Non-executive directors (NEDs) are an enigma to many non-board personnel. Outside the boardroom, the lower employees are in the company’s ranks, the lower their understanding of a NED’s role in the company. But when NEDs work to their potential, the impact can be felt throughout the company – regardless of level.
So how can NEDs be recruited to move their role from informative to indispensable?
NEDs should not be recruited to fill competency gaps
It can be tempting to look at a NED vacancy as an opportunity to plug a skills gap. For example, bringing in a senior leader from an advertising firm if a board lacks marketing representation. But in cases like this, the unfortunate truth is NEDs often become the de facto executive in their area of expertise.
The NED is unable to interrogate decisions, challenge assumptions or offer fresh perspectives as per their function – because they are the authority on their subject in the room. Whilst effective executive/non-executive relationships are of course collaborative rather than combative, a NED should be able to act as a foil to the board, particularly in their area of expertise.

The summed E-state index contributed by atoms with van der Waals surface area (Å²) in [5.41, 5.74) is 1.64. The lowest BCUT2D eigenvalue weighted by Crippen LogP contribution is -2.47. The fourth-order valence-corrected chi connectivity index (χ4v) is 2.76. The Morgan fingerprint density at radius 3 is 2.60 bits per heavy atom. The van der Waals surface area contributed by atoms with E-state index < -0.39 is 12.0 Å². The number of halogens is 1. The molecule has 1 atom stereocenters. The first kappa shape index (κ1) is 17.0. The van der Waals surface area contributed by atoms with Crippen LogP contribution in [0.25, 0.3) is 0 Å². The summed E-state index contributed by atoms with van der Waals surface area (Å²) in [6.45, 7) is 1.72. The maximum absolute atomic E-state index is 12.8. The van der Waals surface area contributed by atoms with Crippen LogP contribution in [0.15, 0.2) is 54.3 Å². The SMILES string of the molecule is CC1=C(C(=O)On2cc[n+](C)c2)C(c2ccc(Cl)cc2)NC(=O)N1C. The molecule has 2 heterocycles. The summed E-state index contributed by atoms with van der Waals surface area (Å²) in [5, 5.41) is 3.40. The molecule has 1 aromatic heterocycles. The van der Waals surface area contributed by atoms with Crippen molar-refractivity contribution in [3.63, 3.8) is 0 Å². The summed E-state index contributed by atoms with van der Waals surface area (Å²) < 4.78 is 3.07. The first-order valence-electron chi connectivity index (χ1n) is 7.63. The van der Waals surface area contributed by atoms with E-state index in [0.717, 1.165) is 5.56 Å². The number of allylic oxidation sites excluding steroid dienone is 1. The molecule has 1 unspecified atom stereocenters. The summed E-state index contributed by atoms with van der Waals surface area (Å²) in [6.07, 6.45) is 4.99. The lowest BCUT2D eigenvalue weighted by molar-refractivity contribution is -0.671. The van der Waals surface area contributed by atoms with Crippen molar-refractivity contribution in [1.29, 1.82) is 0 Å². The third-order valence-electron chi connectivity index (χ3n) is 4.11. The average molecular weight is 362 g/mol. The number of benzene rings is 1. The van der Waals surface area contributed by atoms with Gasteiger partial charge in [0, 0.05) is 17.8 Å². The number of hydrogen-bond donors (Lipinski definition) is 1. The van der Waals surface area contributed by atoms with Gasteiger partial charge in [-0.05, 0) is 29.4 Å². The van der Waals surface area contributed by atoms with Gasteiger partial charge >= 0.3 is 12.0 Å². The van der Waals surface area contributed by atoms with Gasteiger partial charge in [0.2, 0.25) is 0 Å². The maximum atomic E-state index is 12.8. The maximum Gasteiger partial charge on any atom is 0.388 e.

This can lead to NEDs fulfilling a role they are neither willing, nor being paid, to fulfil – leading to friction throughout the board. NEDs should be recruited to consult and challenge on what a board does – they cannot hold a mirror up to something it does not.
NEDs can be champions of diversity
Board-level diversity, after pay, is perhaps the most contentious issue for the public when it comes to corporate boards. It is hard to imagine a company today that does not have equality and diversity practices in place, and harder still to imagine the issues being discussed by the board.
At a time when Brexit and uncertainty of future trade deals with countries such as the US are front of mind for boards, companies can too soon assume their Equality and Diversity Officer has things in hand. But countless studies have shown the competitive edge diversity can lend companies, and boards may soon find they need that edge more than ever.
Recruiting a NED with experience and passion for diversity can ensure equality practices don’t simply make a company compliant; they can sharpen procedures, spot overlooked ideas and places for recruitment to strengthen what a company has control over in very uncertain times. A board cannot always guarantee consistent minority representation among its ranks – but it can take steps to ensure it’s possible with the right NED.